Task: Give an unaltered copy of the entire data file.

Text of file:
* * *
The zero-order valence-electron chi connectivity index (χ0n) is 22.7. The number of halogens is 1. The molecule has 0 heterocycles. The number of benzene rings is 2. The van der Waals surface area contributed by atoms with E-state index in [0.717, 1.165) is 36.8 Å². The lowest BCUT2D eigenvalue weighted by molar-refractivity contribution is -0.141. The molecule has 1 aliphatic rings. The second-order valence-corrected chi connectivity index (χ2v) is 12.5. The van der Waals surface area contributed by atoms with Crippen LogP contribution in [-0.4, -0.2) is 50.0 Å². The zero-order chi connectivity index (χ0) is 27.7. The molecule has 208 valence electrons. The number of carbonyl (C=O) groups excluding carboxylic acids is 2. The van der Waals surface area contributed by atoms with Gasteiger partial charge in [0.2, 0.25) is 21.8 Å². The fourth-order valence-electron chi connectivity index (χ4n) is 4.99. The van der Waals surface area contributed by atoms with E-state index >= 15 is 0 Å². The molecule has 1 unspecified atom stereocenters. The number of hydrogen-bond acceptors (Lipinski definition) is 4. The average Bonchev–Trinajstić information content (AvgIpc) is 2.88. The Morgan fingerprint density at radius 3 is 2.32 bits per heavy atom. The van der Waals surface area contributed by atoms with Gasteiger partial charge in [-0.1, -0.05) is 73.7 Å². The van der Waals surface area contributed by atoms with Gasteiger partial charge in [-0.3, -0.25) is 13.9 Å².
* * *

The zero-order valence-electron chi connectivity index (χ0n) is 22.7. The number of halogens is 1. The molecule has 0 heterocycles. The number of benzene rings is 2. The van der Waals surface area contributed by atoms with E-state index in [0.717, 1.165) is 36.8 Å². The lowest BCUT2D eigenvalue weighted by molar-refractivity contribution is -0.141. The molecule has 1 aliphatic rings. The second-order valence-corrected chi connectivity index (χ2v) is 12.5. The van der Waals surface area contributed by atoms with Crippen LogP contribution in [-0.4, -0.2) is 50.0 Å². The zero-order chi connectivity index (χ0) is 27.7. The molecule has 208 valence electrons. The number of carbonyl (C=O) groups excluding carboxylic acids is 2. The van der Waals surface area contributed by atoms with Gasteiger partial charge in [0.2, 0.25) is 21.8 Å². The fourth-order valence-electron chi connectivity index (χ4n) is 4.99. The van der Waals surface area contributed by atoms with E-state index >= 15 is 0 Å². The molecule has 1 unspecified atom stereocenters. The number of hydrogen-bond acceptors (Lipinski definition) is 4. The average Bonchev–Trinajstić information content (AvgIpc) is 2.88. The Morgan fingerprint density at radius 3 is 2.32 bits per heavy atom. The van der Waals surface area contributed by atoms with Gasteiger partial charge in [-0.1, -0.05) is 73.7 Å². The van der Waals surface area contributed by atoms with Gasteiger partial charge in [-0.3, -0.25) is 13.9 Å².